(Roger Stockton) – During his 2015 “State of the State” address, Nevada Governor Brian Sandoval laid out his ambitious plans to raise State revenue to primarily fund education. This week, we had the first opportunity to read his proposed “Business License Fee” that as written, will generate over $600 million in new revenue for the Silver State.
The new plan will affect every business owner in Nevada with a graduated fee structure based on gross income. Gross income is defined as all income, revenues and receipts before deduction of costs of goods sold, payroll, insurance, building maintenance, and other costs of doing business. Regardless of whether your business makes or loses money, you will have to pay the fee based on your gross receipts, not net profits.
In 2014, Nevada voters overwhelmingly rejected a similar ballot issue calling for a new tax on gross receipts by nearly 80%. The resurrection of the gross receipts tax was introduced as Senate Bill 252 by the Governor’s office last Wednesday. The fight now moves to the Nevada Legislature where the bill must pass with a two-thirds vote of both the State Senate and the State Assembly.
The new business license “fees” will be administered by the Nevada Dept. of Taxation and every business in the State will have to file quarterly “fee” returns with the Dept. of Taxation accompanied with their quarterly “fee” payment. The new annual gross receipts “fee” will cost businesses between $100 per year to over $1 million per year. Currently, every business in Nevada pays a flat $200 business license fee to the Secretary of State’s office.
Missing from SB 252 is any mention of the money going to fund education initiatives. The only mention of where the money goes is indicated in Section 14 of the bill which states:
Deposit all fees, interest and penalties it receives pursuant to this chapter in the State Treasury for credit to the State General Fund.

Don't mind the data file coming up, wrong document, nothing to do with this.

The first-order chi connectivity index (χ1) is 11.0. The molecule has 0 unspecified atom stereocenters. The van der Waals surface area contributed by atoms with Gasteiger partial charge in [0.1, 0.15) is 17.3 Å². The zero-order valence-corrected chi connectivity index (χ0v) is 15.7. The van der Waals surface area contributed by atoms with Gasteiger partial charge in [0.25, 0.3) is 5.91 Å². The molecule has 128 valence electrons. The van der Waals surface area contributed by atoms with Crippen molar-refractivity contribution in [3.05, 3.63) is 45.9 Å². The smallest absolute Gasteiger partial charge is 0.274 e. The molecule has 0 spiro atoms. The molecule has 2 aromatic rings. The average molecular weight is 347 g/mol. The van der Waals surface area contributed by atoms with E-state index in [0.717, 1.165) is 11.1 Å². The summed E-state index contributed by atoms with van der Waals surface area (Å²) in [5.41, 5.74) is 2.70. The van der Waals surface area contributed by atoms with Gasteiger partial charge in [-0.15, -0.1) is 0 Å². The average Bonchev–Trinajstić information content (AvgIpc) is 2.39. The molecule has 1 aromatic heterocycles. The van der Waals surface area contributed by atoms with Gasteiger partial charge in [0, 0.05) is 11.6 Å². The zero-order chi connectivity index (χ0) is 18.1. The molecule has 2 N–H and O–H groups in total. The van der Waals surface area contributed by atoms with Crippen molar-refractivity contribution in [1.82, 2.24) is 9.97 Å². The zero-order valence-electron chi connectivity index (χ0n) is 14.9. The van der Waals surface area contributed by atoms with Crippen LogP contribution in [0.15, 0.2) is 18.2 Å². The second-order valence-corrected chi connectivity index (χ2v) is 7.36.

I assume that the Governor who campaigned against the gross receipts ballot initiative is asking us to trust him that the money will be spent where he promised.
One of the more troubling issues this new “fee” raises is that it will add costs for businesses at each stage from manufacture to sale. Let’s take a hypothetical onion as an example. Believe it or not, Nevada is one of the country’s largest onion producers and those onions also show up on the shelves of Nevada grocery stores.
The onion grower is subject to the gross receipts “fee” and will pay up to an additional annual “fee” of $203,296 per year to the State for the privilege of growing onions on privately owned land in Nevada. Since the onion will not move itself, it must be transported to a storage facility, normally by truck. The trucking company will be subject to a new annual “fee” up to $653,450. The owner of the warehouse facility that will store the onion will now have to pay an additional “fee” of up to $413,045. Next, the trucking company will transport the onion to the wholesaler who will be subject to a new annual “fee” of up to $325,918.
The wholesale company will now send the onion to the retail outlet where the onion will finally be available for us to purchase it. The retail store will now have to pay an additional “fee” of up to $358,187. Remember that these “fees” are not on profit but on gross receipts which includes the cost of planting, irrigation, weeding, fuel, equipment maintenance, food safety compliance, harvest, packaging, tires, building costs, , employee costs, etc.
If you want your onions in the form of onion rings at a restaurant, I should add that they will be on the hook for a new annual “fee” of up to $626,021. Your onion will also be affected by increases in the “fees” for the insurance industry, up to $359,801, the waste management industry, up to $847,065 and the telecommunications industry, up to $974,528.
Does anyone think we will be paying the same price for the onion if this new “fee” plan is implemented. The same scenario applies to everything we purchase and begs the question, “why would a business grow onions in Nevada when they can operate more economically in another State?”
I would respect the Governor more if he would just call this tax, a tax.
Save Nevada gives information on what the bills are for and on what bills are heading for votes. For more information, visit www.savenevada.com.